26 states show volume increases of 20% or greater in August when compared to June
Shift4 Payments (NYSE: FOUR has revealed that merchant transaction volume in the United States climbed throughout July and August as states endeavored to slow the spread of the novel coronavirus. In the fourth of a series of updates since the COVID-19 pandemic began to impact the United States, Shift4’s transaction data suggests that businesses continued to find momentum in the summer months even as they grappled with the new reality of capacity restrictions and social distancing guidelines.
Shift4’s transaction data indicate that 47 states have seen a lift in August transaction volumes when compared with totals from two months prior, with more than half of all states showing an increase of greater than 20%. In particular, states such as New Hampshire and Massachusetts more than doubled their transaction volumes with increases of 114% and 112%, respectively. Among other states which evidenced growth over the summer: New York increased 67% in August from its June totals; New Jersey is up 47%, Pennsylvania is up 32%, and California increased 28%. Kansas, Arizona, and Oklahoma are the only three states which saw a drop in monthly total transaction counts over this period.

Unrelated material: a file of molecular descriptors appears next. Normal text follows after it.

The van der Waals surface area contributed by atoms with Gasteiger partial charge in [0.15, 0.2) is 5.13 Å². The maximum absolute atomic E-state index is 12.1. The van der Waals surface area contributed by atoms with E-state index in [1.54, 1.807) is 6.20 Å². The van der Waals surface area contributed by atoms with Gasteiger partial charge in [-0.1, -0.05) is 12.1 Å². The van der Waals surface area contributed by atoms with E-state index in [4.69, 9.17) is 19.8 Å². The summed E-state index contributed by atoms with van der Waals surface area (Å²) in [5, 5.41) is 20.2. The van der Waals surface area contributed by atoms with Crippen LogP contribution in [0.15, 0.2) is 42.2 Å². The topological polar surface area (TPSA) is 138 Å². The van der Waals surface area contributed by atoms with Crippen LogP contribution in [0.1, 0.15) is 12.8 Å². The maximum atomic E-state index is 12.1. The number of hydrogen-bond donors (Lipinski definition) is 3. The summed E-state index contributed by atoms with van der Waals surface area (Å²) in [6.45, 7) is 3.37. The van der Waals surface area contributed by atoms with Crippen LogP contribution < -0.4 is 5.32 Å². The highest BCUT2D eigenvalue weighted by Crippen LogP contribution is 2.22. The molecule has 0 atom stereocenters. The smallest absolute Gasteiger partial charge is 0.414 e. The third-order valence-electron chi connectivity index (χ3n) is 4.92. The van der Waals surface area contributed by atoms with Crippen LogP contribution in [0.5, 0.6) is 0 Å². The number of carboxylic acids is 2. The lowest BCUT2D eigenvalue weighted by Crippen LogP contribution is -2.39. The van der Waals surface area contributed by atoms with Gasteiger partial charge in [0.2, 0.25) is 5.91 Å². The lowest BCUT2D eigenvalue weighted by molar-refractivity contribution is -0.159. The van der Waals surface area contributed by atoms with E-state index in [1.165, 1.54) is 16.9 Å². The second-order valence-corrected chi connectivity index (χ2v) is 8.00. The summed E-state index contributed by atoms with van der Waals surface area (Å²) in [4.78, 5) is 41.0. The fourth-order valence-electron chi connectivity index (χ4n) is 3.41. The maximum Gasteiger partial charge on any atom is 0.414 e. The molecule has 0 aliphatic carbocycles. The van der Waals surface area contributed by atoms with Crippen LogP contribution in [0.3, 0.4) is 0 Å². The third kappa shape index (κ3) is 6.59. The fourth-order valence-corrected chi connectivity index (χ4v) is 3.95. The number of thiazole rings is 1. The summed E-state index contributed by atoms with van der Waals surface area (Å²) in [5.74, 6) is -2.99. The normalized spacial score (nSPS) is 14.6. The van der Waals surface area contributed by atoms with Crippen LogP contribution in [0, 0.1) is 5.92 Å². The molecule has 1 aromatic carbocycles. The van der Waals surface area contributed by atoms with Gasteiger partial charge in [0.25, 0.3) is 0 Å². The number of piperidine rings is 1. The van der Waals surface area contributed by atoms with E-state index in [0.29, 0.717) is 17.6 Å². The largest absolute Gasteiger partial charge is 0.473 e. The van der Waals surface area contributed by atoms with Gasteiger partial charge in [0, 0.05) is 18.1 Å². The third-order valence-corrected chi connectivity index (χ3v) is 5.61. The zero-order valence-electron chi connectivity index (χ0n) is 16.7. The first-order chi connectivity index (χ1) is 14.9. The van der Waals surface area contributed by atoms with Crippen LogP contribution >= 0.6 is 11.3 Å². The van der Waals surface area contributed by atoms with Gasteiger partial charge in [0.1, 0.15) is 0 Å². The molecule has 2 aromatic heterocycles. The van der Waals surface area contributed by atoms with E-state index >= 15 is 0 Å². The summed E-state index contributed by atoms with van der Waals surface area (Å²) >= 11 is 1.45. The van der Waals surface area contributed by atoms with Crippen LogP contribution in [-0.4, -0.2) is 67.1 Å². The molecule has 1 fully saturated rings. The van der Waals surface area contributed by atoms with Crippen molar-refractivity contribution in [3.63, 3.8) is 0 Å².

Source – Shift4 Payments
Shift4’s end-to-end payment volume also continued to grow off of a strong July. End-to-end payment volume in August was up 25% year-over-year and nearly 10% month-over-month.
“We are always impressed with the resiliency of our customers in the restaurant and hospitality markets. They are doing a great job implementing social distancing practices, contactless payments, online ordering, QR Pay and other measures to safely engage in commerce with their patrons. The results of these efforts were very apparent in August, which was the highest end-to-end volume month in our company’s 21-year history,” said Jared Isaacman, Founder and CEO of Shift4 Payments. “Despite being faced with near constant challenges including shifting regulations, COVID-related uncertainty and severe weather throughout the summer, our merchants continued to persevere.”